So in the letter to the Romans Paul expressed his anxiety to visit the city and its church. Near the beginning of his letter he told them that he was praying that now at last the way would open for him to visit them (Rom. 1:10), for he longed to see them in order that he might strengthen them and that he and they might be mutually encouraged (Rom. 1:11-12). Indeed, he had planned many times to visit them in order to reap a harvest among them, but had thus far been prevented (Rom. 1:13). So now he was eager to preach the gospel to them in Rome (Rom. 1:15). Then towards the end of his letter he reverted to the same theme. His ambition was to preach the gospel where Christ was not known, in order not to build on somebody else’s foundation. That was why he had been hindered from coming to them (Rom. 15:20-22). But now that Greece had been evangelized, there was no more room for him in those regions. And since he had been longing for many years to see them, he was hoping and planning to visit them on his way to Spain (Rom. 15:23-24). First, he had to go to Jerusalem to deliver the collection he had been organizing. But once that task was accomplished, he was confident that he would come to them with Christ’s full blessing (Rom. 15:25-29). So he urged then to join him in his struggle by praying for him both that his service to God’s people in Jerusalem might be accepted and that afterwards by God’s will he might reach them with joy (Rom. 15:30-32). What Paul wrote to the Romans was extremely personal: ‘I pray…I long…I am eager…I plan…I hope…I urge…’. And it was all self- consistent. His hoping, longing, and eagerness became a plan and then a prayer, in which he asked them to join him. The thought of this visit meant so much to him that he must have shared it with Luke and other friends. Rome dominated his horizon.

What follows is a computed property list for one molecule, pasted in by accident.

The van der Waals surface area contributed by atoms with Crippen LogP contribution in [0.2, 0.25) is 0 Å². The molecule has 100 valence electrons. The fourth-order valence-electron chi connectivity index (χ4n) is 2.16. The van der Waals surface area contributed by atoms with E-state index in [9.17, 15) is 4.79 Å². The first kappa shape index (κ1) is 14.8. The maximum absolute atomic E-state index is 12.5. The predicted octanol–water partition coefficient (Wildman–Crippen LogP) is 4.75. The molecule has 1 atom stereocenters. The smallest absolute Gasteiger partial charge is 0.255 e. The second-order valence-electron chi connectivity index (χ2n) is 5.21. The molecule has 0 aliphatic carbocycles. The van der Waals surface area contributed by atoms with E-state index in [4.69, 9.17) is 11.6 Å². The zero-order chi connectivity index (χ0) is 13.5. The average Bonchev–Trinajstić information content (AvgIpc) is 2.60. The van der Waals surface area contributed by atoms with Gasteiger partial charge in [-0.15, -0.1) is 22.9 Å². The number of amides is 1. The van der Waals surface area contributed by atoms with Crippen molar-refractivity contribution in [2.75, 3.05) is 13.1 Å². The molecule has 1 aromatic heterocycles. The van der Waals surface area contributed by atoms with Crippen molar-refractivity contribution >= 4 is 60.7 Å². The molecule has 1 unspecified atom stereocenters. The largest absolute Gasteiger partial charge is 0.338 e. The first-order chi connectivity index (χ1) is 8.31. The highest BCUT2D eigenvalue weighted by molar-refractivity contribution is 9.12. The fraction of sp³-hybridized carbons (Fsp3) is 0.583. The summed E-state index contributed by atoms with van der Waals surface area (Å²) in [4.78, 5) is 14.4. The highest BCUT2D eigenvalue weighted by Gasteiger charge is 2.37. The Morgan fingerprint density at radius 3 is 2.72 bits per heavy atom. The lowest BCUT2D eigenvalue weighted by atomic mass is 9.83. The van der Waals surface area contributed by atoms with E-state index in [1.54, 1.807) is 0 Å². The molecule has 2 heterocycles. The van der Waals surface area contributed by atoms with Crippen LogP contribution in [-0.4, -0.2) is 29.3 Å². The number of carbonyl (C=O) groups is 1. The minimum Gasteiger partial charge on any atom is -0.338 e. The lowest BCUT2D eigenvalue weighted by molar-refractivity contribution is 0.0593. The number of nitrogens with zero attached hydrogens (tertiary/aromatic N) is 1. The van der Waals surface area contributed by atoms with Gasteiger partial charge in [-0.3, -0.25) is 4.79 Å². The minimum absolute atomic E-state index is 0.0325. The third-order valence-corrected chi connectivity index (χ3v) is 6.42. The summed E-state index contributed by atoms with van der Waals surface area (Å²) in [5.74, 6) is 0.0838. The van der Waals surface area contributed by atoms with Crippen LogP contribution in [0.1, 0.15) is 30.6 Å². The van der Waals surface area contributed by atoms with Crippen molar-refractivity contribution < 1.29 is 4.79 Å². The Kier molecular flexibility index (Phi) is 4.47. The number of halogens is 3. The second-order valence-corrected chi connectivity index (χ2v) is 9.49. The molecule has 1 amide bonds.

In fact, Luke appears deliberately to arrange his material in both his gospel and the Acts in order to highlight what Floyd V. Filson has called ‘the journey motif’. Two-fifths of the Gospel describe Jesus’ journey from Galilee to Jerusalem (Lk. 9:51 – 19:44), and the final one-third of Acts describes Paul’s journey from Jerusalem to Rome (19:21 – 28:31). In this way Luke indicates that Jerusalem and its temple are not indispensable to the church. ‘It would capture the essential geographical outlook of Luke to entitle the Gospel of Luke “From Galilee to Jerusalem” and the book of Acts “From Jerusalem to Rome”’, for Jerusalem was the goal of Jesus’ ministry, while Rome was the goal of Paul’s. Although the journeys of Jesus and Paul differed from one another in their ultimate direction and destination, they also resembled one another in their pattern, for both included a resolute determination, an arrest, a series of trials in Jewish and Roman courts, and even death and resurrection. For Paul’s descent into the darkness and danger of the storm was a kind of grave, while his rescue from shipwreck and later springtime voyage to Rome were a kind of resurrection. Luke’s ‘highest apology for Paul’ was to portray him as ‘so conformed to the life of the Lord that even his sufferings and deliverance are parallel.’